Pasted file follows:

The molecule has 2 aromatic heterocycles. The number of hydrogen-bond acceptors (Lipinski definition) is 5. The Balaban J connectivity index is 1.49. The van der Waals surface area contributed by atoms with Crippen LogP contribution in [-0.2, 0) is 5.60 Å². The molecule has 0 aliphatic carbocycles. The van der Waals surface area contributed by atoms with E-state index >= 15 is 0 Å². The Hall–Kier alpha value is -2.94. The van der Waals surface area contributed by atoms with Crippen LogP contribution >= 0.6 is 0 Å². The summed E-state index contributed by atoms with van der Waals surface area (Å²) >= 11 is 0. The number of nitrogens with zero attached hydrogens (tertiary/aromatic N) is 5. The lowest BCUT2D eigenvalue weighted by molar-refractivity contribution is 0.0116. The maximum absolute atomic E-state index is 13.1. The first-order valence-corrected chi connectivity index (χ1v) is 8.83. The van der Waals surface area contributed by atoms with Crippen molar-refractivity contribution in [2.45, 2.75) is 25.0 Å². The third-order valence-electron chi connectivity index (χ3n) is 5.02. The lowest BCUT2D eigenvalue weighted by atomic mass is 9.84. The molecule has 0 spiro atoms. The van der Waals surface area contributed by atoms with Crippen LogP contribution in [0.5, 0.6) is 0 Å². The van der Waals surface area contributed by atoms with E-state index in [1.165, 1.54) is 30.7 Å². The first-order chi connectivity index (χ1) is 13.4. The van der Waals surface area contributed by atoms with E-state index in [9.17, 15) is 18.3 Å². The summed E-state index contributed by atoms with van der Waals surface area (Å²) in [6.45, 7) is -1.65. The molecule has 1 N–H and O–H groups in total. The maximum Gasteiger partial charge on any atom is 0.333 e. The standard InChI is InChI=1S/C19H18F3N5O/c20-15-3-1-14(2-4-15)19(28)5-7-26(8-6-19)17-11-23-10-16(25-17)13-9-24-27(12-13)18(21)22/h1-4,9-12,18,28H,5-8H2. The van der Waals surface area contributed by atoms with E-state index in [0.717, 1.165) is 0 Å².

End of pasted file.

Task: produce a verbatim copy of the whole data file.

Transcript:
The molecule has 2 aromatic heterocycles. The number of hydrogen-bond acceptors (Lipinski definition) is 5. The Balaban J connectivity index is 1.49. The van der Waals surface area contributed by atoms with Crippen LogP contribution in [-0.2, 0) is 5.60 Å². The molecule has 0 aliphatic carbocycles. The van der Waals surface area contributed by atoms with E-state index >= 15 is 0 Å². The Hall–Kier alpha value is -2.94. The van der Waals surface area contributed by atoms with Crippen LogP contribution >= 0.6 is 0 Å². The summed E-state index contributed by atoms with van der Waals surface area (Å²) >= 11 is 0. The number of nitrogens with zero attached hydrogens (tertiary/aromatic N) is 5. The lowest BCUT2D eigenvalue weighted by molar-refractivity contribution is 0.0116. The maximum absolute atomic E-state index is 13.1. The first-order valence-corrected chi connectivity index (χ1v) is 8.83. The van der Waals surface area contributed by atoms with Crippen molar-refractivity contribution in [2.45, 2.75) is 25.0 Å². The third-order valence-electron chi connectivity index (χ3n) is 5.02. The lowest BCUT2D eigenvalue weighted by atomic mass is 9.84. The molecule has 0 spiro atoms. The van der Waals surface area contributed by atoms with Crippen LogP contribution in [0.5, 0.6) is 0 Å². The van der Waals surface area contributed by atoms with E-state index in [1.165, 1.54) is 30.7 Å². The first-order chi connectivity index (χ1) is 13.4. The van der Waals surface area contributed by atoms with E-state index in [9.17, 15) is 18.3 Å². The summed E-state index contributed by atoms with van der Waals surface area (Å²) in [6.45, 7) is -1.65. The molecule has 1 N–H and O–H groups in total. The maximum Gasteiger partial charge on any atom is 0.333 e. The standard InChI is InChI=1S/C19H18F3N5O/c20-15-3-1-14(2-4-15)19(28)5-7-26(8-6-19)17-11-23-10-16(25-17)13-9-24-27(12-13)18(21)22/h1-4,9-12,18,28H,5-8H2. The van der Waals surface area contributed by atoms with E-state index in [0.717, 1.165) is 0 Å².